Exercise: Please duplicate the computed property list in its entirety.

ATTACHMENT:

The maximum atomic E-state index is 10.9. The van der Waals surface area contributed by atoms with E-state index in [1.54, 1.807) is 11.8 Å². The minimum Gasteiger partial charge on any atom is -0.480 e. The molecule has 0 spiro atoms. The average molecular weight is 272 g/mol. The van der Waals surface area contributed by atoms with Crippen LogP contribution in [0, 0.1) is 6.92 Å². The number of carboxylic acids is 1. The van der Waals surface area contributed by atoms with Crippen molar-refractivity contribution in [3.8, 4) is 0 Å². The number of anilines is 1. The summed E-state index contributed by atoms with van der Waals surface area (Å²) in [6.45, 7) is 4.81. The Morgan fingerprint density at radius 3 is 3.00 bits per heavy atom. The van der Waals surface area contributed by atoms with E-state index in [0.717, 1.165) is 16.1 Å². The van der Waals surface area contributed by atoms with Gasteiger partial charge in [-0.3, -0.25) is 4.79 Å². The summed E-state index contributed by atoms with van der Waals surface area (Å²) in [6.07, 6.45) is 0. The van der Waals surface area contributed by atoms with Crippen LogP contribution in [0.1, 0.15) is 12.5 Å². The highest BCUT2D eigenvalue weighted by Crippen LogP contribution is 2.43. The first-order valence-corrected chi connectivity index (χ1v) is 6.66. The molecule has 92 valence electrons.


The maximum atomic E-state index is 10.9. The van der Waals surface area contributed by atoms with E-state index in [1.54, 1.807) is 11.8 Å². The minimum Gasteiger partial charge on any atom is -0.480 e. The molecule has 0 spiro atoms. The average molecular weight is 272 g/mol. The van der Waals surface area contributed by atoms with Crippen LogP contribution in [0, 0.1) is 6.92 Å². The number of carboxylic acids is 1. The van der Waals surface area contributed by atoms with Crippen molar-refractivity contribution in [3.8, 4) is 0 Å². The number of anilines is 1. The summed E-state index contributed by atoms with van der Waals surface area (Å²) in [6.45, 7) is 4.81. The Morgan fingerprint density at radius 3 is 3.00 bits per heavy atom. The van der Waals surface area contributed by atoms with E-state index in [0.717, 1.165) is 16.1 Å². The van der Waals surface area contributed by atoms with Gasteiger partial charge in [-0.3, -0.25) is 4.79 Å². The summed E-state index contributed by atoms with van der Waals surface area (Å²) in [6.07, 6.45) is 0. The van der Waals surface area contributed by atoms with Crippen LogP contribution in [0.1, 0.15) is 12.5 Å². The highest BCUT2D eigenvalue weighted by Crippen LogP contribution is 2.43. The first-order valence-corrected chi connectivity index (χ1v) is 6.66. The molecule has 92 valence electrons.